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Hello Etsy Video: Robin Chase

Aug 14, 2013

by Katie Hunt-Morr

At Etsy we believe that the solutions to the biggest problems facing our species will come from a collective movement of shared ideas. The Hello Etsy ideas conference was designed to inspire the discourse that will shape the next generation of commerce.

We wanted to share some of the highlights from our most recent event, Hello Etsy at Pratt, with our whole community, to further amplify the discussion. We’ll be posting one of our featured talks each week for the next month. Feel free to share them with friends, and keep the conversation moving!

Robin Chase, founder and former CEO of Zip Car, contributed an inspiring talk on reimagining commerce. Driven by personal experiences and the goals she has set for changing her own consumption, I found this talk particularly compelling.

No matter how conscious you are about your purchases, imagining sustainable consumption for an exponentially growing population can be daunting. With an endless number of factors to consider, it is easy to feel too overwhelmed to even start changing our buying habits.

Chase’s talk puts responsible consumption in a digestible framework. She asks us to start by escaping the trap of seeking status and happiness through ownership, and instead consider functionality, sharing, and community through our purchases.

She shows us that top-down, passive consumption is being replaced by active co-creation, and that companies and consumers are now acting as partners. As customers, we have more options — and therefore more power — than ever before.

8 comments

  • vinylclockwork

    Scott from vinylclockwork said 6 years ago

    Nice Post Good stuff

  • SimpleThymePrims

    ronda Tedder from simplethymeprims said 6 years ago

    Very nice presentation. Thoroughly enjoyed spending time to watch this. thank you.

  • SusanFaye

    Susan Faye from SusanFayePetProjects said 6 years ago

    It seems so obvious: "you can't solve exponential problems with linear solutions". I'm so happy to see creative innovators working on exponential solutions! Just wish our legislators and conspicuous consumers could understand the concept and jump on board.

  • handmadebycecilia

    Cecilia Escobar from HandmadebyCecilia said 6 years ago

    Powerfull presentation! I was raised under the mentality that we had to consume and use our goods to the end of their usage life. That's one of the value I want to pass on to my children. I'm glad am not alone and it's coming back for our own good and the good of our planet. Thank you for sharing.

  • scarvesinfinity

    Le Chelle from ScarvesInfinity said 6 years ago

    Love this post. The presentation was very interesting and informative!

  • bournepor

    Emily Blunt said 6 years ago

    Robin Chase,has brought the infinite splendid content.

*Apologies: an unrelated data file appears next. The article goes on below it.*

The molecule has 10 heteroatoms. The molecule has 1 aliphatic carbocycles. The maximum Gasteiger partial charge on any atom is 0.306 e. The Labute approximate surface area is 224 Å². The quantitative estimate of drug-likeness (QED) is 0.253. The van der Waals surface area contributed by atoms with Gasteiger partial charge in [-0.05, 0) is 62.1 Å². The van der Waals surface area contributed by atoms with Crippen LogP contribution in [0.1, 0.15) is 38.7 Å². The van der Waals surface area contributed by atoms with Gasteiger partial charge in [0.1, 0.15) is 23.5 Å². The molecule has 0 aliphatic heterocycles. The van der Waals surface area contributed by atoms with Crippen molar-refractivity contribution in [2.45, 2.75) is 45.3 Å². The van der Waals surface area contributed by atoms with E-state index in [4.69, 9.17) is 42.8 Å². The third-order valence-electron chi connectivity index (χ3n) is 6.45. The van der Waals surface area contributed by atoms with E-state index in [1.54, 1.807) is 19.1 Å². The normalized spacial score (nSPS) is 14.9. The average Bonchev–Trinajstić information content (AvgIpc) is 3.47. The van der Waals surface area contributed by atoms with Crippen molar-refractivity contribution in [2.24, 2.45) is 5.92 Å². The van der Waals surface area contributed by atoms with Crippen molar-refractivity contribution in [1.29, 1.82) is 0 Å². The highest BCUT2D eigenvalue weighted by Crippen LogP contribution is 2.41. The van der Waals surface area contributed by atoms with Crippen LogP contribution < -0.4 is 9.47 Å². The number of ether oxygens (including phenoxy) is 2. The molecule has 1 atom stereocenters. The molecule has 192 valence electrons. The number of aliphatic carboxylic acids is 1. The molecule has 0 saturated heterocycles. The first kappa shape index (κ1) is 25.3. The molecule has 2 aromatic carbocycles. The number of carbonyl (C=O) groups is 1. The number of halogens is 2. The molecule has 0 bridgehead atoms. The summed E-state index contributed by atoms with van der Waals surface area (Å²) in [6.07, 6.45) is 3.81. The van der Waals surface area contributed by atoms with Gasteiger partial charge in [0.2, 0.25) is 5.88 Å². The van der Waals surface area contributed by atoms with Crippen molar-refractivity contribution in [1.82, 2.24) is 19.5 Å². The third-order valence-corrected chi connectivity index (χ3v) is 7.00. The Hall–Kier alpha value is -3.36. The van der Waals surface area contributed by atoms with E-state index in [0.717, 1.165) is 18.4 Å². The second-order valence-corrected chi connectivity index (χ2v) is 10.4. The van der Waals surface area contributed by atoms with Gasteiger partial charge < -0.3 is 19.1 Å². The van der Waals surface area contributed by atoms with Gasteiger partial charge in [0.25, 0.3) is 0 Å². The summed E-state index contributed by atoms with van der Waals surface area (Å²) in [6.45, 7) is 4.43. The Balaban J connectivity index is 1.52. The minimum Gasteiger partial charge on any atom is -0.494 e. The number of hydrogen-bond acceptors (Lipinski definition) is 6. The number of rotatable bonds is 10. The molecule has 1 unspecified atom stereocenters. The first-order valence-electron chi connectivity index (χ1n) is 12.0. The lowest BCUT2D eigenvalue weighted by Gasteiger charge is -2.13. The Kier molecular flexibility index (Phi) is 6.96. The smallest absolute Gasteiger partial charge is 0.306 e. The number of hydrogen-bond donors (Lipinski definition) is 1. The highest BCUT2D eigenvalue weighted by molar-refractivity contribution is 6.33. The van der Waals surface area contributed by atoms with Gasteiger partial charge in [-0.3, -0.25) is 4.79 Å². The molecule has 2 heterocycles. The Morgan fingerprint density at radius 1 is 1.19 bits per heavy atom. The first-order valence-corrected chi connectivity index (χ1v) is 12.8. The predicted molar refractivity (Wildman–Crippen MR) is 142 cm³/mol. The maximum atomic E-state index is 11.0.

• BlueEggUpcycling

    MARLA from BlueEggUpcycling said 6 years ago

    this woman in the presentation seems enthralled with IKEA, and when i listened to the video a second time i found much hypocrisy in in her green platform. "While almost all commodity prices are on the rise, IKEA’s cost-cutting innovations are helping the retailer lower the listed prices on nearly all of its merchandise by 2% to 3% this year, and IKEA expects to decrease prices another 2% or so next year. (MORE: How IKEA Seduces Its Customers: By Trapping Them) How does IKEA do it? By always increasing efficiency, for one thing. For another, it engages in practices that some say make IKEA “the least sustainable retailer on the planet.” That quote comes from Ellen Ruppel Shell’s book Cheap: The High Cost of Discount Culture, and it was an environmentalist, not Shell, making those claims. In a Q&A with TIME, Shell explained some of the problems consumers concerned with sustainability might have with IKEA: The Ikea people I met in Sweden are the nicest people you can imagine, but they were also like a cult. Their allegiance to Ikea was just beyond belief, to the point where they weren’t really thinking about what their day-to-day activities meant. They design to price: they set the price first and then do what they need to do to keep the price where it is. So whether it’s a 50-cent coffee mug or a $100 table, they do what they need to do to keep the price at that point. So if that means buying wood from eastern Russia, with its questionable timbering practices, hauling it over the border to China, with its questionable labor practices, to produce furniture for American consumer, that’s what they’ll do. Read more: http://business.time.com/2011/07/06/everything-at-ikea-is-getting-cheaper/#ixzz2cT8UqlVY

  • michelsun

    Michel Sun from SunspotGlassShop said 6 years ago

    very interesting! thanks

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